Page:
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This multi-site, collaborative study led by researchers at the University of Pittsburgh investigates the equity and quality of assistive technology provision and outcomes for individuals with spinal cord injury (SCI). Researchers will collect data on wheelchair repair and failure, investigate the use of smart home technologies, identify barriers and facilitators to assistive technology use, explore the influence of characteristics such as financial strain, educational quality, and health literacy on differences in assistive technology quality and disseminate research findings to enable individuals with SCI to make informed choices.

Findings from this research have been published in the Archives of Physical Medicine and Rehabilitation. In their paper, the researchers report that wheelchair repairs affect more than 50% of wheelchair users with significant financial and personal cost and that high repair rates limit participation inside and outside of the home. They found disparities exist based on participant and wheelchair factors; repairs and adverse consequences appear to hit those most vulnerable with the least financial resources.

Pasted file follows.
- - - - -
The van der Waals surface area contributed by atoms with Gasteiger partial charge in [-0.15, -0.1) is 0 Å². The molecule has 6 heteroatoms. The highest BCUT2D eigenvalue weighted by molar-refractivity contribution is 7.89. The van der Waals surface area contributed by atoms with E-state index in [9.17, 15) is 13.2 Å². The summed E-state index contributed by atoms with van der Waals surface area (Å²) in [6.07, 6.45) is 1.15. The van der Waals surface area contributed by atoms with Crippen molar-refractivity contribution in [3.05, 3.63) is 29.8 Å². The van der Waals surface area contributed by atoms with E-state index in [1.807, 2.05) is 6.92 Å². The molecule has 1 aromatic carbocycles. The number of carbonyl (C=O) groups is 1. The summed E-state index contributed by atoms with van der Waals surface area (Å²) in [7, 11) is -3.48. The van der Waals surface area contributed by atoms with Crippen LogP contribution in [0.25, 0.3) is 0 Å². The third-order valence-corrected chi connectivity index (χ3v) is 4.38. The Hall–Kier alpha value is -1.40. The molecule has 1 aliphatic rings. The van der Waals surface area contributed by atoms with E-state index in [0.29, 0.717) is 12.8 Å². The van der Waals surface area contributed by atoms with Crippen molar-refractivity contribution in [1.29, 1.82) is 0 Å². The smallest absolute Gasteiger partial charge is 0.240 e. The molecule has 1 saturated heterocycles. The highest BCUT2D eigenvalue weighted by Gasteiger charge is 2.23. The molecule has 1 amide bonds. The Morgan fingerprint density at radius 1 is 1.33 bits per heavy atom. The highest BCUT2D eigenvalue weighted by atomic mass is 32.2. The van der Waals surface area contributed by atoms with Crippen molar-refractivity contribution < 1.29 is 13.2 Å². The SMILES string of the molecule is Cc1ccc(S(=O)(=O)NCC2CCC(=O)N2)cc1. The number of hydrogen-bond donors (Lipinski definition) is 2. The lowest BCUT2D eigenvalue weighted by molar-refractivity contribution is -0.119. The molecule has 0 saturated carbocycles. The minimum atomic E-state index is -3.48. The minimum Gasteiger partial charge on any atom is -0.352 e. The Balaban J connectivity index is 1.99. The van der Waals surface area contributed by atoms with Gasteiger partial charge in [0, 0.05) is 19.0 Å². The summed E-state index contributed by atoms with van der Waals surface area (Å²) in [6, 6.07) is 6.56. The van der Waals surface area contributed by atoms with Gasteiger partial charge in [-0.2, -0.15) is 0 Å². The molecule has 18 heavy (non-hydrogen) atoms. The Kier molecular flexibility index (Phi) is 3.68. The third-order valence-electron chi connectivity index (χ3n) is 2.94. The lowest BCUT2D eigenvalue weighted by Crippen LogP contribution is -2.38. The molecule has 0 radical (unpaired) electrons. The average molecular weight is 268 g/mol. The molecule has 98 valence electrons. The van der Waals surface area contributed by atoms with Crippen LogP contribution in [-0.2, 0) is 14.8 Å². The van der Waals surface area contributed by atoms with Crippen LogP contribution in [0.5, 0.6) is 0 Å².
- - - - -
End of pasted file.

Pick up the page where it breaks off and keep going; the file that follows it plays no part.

If you sustained a traumatic spinal cord injury at least one year ago, you may be eligible to participate in this study. Researchers are looking for individuals to answer questions about their experience with wheelchairs and assistive technology. If you are interested in learning more, please visit this website.

Michael Boninger, MD, Professor in the Department of Physical Medicine & Rehabilitation at the University of Pittsburgh School of Medicine and Lynn Worobey, PhD, DPT, Research Assistant Professor in the Department of Physical Medicine and Rehabilitation at the University of Pittsburgh and a Research Scientist at the VA R&D Center of Excellence are co-principal investigators on this project.

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